We all know what I’m talking about. It’s the sore Achilles after a hill workout that we pray is just from an hour of hard work. It’s the tight calf or the vague soreness around the knee. It’s the moment of panic after slipping on a patch of ice where we pause to take a full-systems check.
In my life pre-surgery, I suffered from very minimal injury paranoia. In the grand scheme of things, I’ve been incredibly lucky with injuries. 10 days before my first marathon, I twisted my ankle running trails (right, I asked for that one). While I had regular taper craziness, I didn’t worry too much about it. I did the elliptical, took some advil and moved on. Post-surgery, however, I find myself over analyzing every sore muscle. Because of the location of my incisions, some nerves were nicked during surgery, but that doesn’t stop me from a full panic every time I have some decreased sensation on my left side. And don’t get me started on my leg falling asleep (often after sitting on it) or a calf that feels “funny” during a run.
I suspect I’m not the only runner who suffers from injury paranoia. In some ways, it’s a self-protective measure. Most of us have probably attempted the “run through it” approach and taken ourselves out for longer than it would have taken us to just recover.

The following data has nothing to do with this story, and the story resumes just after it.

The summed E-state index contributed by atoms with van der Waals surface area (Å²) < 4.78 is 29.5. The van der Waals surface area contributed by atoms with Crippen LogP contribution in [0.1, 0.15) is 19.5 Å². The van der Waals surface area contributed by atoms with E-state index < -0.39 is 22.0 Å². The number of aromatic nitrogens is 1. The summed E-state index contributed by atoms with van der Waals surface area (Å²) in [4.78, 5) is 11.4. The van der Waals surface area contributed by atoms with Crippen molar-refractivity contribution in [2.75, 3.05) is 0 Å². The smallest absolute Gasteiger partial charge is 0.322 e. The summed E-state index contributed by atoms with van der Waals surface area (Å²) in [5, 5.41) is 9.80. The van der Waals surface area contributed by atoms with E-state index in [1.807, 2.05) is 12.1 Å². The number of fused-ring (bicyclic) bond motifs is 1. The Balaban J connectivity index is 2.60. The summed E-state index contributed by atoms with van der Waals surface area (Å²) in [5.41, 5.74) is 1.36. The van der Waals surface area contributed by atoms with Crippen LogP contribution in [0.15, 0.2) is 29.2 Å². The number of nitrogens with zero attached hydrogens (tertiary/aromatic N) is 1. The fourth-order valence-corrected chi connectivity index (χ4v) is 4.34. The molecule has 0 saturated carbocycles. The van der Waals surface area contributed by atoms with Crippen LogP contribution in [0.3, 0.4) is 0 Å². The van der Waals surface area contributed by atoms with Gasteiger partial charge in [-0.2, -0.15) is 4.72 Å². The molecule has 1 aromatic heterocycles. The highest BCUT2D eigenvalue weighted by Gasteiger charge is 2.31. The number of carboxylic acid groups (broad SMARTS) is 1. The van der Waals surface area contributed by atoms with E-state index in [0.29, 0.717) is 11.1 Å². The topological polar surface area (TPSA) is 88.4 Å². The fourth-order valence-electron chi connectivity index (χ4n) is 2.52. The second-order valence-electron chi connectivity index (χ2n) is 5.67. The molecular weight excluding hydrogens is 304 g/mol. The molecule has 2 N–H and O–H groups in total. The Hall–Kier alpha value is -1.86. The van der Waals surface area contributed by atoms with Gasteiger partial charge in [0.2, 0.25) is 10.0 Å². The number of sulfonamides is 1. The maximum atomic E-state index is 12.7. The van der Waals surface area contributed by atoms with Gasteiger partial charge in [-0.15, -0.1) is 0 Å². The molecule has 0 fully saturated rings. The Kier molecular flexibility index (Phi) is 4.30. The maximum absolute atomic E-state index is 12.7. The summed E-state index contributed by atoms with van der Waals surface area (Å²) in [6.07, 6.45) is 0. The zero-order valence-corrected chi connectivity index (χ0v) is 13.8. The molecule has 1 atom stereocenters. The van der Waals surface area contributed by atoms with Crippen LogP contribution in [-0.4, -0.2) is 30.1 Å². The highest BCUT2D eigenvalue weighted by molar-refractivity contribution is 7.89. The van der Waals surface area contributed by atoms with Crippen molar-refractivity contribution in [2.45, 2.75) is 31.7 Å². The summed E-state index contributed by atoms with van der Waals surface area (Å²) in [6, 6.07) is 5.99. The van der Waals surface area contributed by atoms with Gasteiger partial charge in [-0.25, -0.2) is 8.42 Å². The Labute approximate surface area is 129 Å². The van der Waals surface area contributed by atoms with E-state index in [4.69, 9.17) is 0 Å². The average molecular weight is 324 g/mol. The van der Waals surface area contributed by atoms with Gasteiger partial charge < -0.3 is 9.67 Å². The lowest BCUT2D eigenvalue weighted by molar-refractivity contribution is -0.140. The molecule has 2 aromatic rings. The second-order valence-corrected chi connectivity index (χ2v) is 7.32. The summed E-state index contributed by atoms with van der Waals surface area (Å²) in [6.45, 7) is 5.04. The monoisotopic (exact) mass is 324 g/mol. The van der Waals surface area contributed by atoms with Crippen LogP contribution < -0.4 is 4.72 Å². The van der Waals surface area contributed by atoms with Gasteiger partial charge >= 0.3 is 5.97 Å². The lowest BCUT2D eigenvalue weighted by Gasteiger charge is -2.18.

But where is the balance between being cautious and being crazy? Am I really going to run indoors all winter long to avoid a slip like the one I had yesterday? (As a sidenote, I saw a woman fall and crack a rib on the treadmill the day of my indoor 16, so I’m not convinced indoors is much safer.) Is running without some pain or twinge even a realistic expectation when I don’t have all day to dedicate to strength training, flexibility, massage and physical therapy?
I hear from a source who bet his paycheck on it that we are destined for some delightful temps at the end of the week. I expect to see you all out there in shorts, paranoia stricken or not.